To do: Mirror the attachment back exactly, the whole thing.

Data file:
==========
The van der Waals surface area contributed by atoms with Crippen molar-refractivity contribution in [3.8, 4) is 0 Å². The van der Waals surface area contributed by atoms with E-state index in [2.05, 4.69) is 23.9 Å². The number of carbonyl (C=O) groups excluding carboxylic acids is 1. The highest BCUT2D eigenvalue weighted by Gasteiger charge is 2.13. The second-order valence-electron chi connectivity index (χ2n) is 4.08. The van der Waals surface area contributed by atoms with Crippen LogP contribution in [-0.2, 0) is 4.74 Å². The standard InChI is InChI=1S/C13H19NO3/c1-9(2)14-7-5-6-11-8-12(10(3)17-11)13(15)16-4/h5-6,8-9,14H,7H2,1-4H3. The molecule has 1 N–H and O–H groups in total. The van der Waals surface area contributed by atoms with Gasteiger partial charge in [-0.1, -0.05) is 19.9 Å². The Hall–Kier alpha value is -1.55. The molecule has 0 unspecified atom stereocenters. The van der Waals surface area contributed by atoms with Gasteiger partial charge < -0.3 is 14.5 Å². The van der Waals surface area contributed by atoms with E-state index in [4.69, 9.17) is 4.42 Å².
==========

The van der Waals surface area contributed by atoms with Crippen molar-refractivity contribution in [3.8, 4) is 0 Å². The van der Waals surface area contributed by atoms with E-state index in [2.05, 4.69) is 23.9 Å². The number of carbonyl (C=O) groups excluding carboxylic acids is 1. The highest BCUT2D eigenvalue weighted by Gasteiger charge is 2.13. The second-order valence-electron chi connectivity index (χ2n) is 4.08. The van der Waals surface area contributed by atoms with Crippen LogP contribution in [-0.2, 0) is 4.74 Å². The standard InChI is InChI=1S/C13H19NO3/c1-9(2)14-7-5-6-11-8-12(10(3)17-11)13(15)16-4/h5-6,8-9,14H,7H2,1-4H3. The molecule has 1 N–H and O–H groups in total. The van der Waals surface area contributed by atoms with Gasteiger partial charge in [-0.1, -0.05) is 19.9 Å². The Hall–Kier alpha value is -1.55. The molecule has 0 unspecified atom stereocenters. The van der Waals surface area contributed by atoms with Gasteiger partial charge < -0.3 is 14.5 Å². The van der Waals surface area contributed by atoms with E-state index in [4.69, 9.17) is 4.42 Å².